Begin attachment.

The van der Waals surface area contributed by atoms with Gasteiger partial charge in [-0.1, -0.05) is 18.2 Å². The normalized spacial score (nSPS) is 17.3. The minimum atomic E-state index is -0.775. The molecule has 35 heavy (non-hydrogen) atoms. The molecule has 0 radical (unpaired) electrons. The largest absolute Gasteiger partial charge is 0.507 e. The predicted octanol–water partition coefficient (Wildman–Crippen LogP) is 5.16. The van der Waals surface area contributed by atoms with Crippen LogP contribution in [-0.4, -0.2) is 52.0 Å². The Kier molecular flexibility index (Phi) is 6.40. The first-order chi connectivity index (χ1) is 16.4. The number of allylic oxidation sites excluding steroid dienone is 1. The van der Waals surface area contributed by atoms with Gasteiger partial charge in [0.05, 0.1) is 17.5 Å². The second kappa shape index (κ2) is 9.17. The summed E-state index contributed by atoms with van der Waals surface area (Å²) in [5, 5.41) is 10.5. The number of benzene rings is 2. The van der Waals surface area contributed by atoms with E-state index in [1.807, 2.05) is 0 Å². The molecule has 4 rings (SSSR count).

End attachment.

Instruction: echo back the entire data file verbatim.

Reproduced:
The van der Waals surface area contributed by atoms with Gasteiger partial charge in [-0.1, -0.05) is 18.2 Å². The normalized spacial score (nSPS) is 17.3. The minimum atomic E-state index is -0.775. The molecule has 35 heavy (non-hydrogen) atoms. The molecule has 0 radical (unpaired) electrons. The largest absolute Gasteiger partial charge is 0.507 e. The predicted octanol–water partition coefficient (Wildman–Crippen LogP) is 5.16. The van der Waals surface area contributed by atoms with Crippen LogP contribution in [-0.4, -0.2) is 52.0 Å². The Kier molecular flexibility index (Phi) is 6.40. The first-order chi connectivity index (χ1) is 16.4. The number of allylic oxidation sites excluding steroid dienone is 1. The van der Waals surface area contributed by atoms with Gasteiger partial charge in [0.05, 0.1) is 17.5 Å². The second kappa shape index (κ2) is 9.17. The summed E-state index contributed by atoms with van der Waals surface area (Å²) in [5, 5.41) is 10.5. The number of benzene rings is 2. The van der Waals surface area contributed by atoms with E-state index in [1.807, 2.05) is 0 Å². The molecule has 4 rings (SSSR count).